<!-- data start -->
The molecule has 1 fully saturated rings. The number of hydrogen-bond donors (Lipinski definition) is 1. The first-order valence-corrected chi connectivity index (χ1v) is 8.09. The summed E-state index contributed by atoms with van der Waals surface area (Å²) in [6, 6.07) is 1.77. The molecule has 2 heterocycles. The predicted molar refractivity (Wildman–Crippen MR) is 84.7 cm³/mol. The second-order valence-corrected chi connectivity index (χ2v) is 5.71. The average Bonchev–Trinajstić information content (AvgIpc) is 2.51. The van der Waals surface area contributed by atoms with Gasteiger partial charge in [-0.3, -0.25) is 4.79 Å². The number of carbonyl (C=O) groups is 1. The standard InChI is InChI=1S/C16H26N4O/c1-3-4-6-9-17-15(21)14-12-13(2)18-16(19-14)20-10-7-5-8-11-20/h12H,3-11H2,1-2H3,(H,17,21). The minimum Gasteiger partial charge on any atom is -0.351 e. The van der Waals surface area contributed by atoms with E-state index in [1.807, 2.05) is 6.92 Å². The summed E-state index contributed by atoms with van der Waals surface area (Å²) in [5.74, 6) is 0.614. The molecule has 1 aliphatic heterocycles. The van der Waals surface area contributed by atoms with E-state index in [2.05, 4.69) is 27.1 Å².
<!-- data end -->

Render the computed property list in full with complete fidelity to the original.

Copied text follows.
The molecule has 1 fully saturated rings. The number of hydrogen-bond donors (Lipinski definition) is 1. The first-order valence-corrected chi connectivity index (χ1v) is 8.09. The summed E-state index contributed by atoms with van der Waals surface area (Å²) in [6, 6.07) is 1.77. The molecule has 2 heterocycles. The predicted molar refractivity (Wildman–Crippen MR) is 84.7 cm³/mol. The second-order valence-corrected chi connectivity index (χ2v) is 5.71. The average Bonchev–Trinajstić information content (AvgIpc) is 2.51. The van der Waals surface area contributed by atoms with Gasteiger partial charge in [-0.3, -0.25) is 4.79 Å². The number of carbonyl (C=O) groups is 1. The standard InChI is InChI=1S/C16H26N4O/c1-3-4-6-9-17-15(21)14-12-13(2)18-16(19-14)20-10-7-5-8-11-20/h12H,3-11H2,1-2H3,(H,17,21). The minimum Gasteiger partial charge on any atom is -0.351 e. The van der Waals surface area contributed by atoms with E-state index in [1.807, 2.05) is 6.92 Å². The summed E-state index contributed by atoms with van der Waals surface area (Å²) in [5.74, 6) is 0.614. The molecule has 1 aliphatic heterocycles. The van der Waals surface area contributed by atoms with E-state index in [2.05, 4.69) is 27.1 Å².